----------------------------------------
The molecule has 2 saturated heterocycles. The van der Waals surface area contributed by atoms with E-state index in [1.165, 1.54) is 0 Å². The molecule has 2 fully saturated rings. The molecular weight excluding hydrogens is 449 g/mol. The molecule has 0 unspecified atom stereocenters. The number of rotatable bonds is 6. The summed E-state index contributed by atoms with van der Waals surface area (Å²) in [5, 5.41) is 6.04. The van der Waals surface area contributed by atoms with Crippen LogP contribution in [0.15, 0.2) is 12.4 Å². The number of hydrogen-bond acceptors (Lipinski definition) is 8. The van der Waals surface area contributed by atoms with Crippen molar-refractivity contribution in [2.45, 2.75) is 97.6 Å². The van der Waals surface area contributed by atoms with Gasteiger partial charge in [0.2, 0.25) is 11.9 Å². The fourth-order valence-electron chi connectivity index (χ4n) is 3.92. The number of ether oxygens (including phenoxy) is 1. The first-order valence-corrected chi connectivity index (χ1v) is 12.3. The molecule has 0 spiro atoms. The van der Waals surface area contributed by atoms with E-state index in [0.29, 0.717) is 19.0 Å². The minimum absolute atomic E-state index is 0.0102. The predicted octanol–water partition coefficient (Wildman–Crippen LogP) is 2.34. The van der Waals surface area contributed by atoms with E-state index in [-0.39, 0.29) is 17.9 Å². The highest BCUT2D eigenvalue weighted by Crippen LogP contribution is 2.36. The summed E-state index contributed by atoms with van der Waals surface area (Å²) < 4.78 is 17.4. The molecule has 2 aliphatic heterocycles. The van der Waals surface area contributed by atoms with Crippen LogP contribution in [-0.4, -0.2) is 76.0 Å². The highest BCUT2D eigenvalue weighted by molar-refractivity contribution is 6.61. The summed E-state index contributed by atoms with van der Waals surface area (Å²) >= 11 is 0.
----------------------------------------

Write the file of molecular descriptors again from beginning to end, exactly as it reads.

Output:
The molecule has 2 saturated heterocycles. The van der Waals surface area contributed by atoms with E-state index in [1.165, 1.54) is 0 Å². The molecule has 2 fully saturated rings. The molecular weight excluding hydrogens is 449 g/mol. The molecule has 0 unspecified atom stereocenters. The number of rotatable bonds is 6. The summed E-state index contributed by atoms with van der Waals surface area (Å²) in [5, 5.41) is 6.04. The van der Waals surface area contributed by atoms with Crippen LogP contribution in [0.15, 0.2) is 12.4 Å². The number of hydrogen-bond acceptors (Lipinski definition) is 8. The van der Waals surface area contributed by atoms with Crippen molar-refractivity contribution in [2.45, 2.75) is 97.6 Å². The van der Waals surface area contributed by atoms with Gasteiger partial charge in [0.2, 0.25) is 11.9 Å². The fourth-order valence-electron chi connectivity index (χ4n) is 3.92. The number of ether oxygens (including phenoxy) is 1. The first-order valence-corrected chi connectivity index (χ1v) is 12.3. The molecule has 0 spiro atoms. The van der Waals surface area contributed by atoms with E-state index in [0.29, 0.717) is 19.0 Å². The minimum absolute atomic E-state index is 0.0102. The predicted octanol–water partition coefficient (Wildman–Crippen LogP) is 2.34. The van der Waals surface area contributed by atoms with E-state index in [-0.39, 0.29) is 17.9 Å². The highest BCUT2D eigenvalue weighted by Crippen LogP contribution is 2.36. The summed E-state index contributed by atoms with van der Waals surface area (Å²) < 4.78 is 17.4. The molecule has 2 aliphatic heterocycles. The van der Waals surface area contributed by atoms with Crippen LogP contribution in [-0.4, -0.2) is 76.0 Å². The highest BCUT2D eigenvalue weighted by molar-refractivity contribution is 6.61. The summed E-state index contributed by atoms with van der Waals surface area (Å²) >= 11 is 0.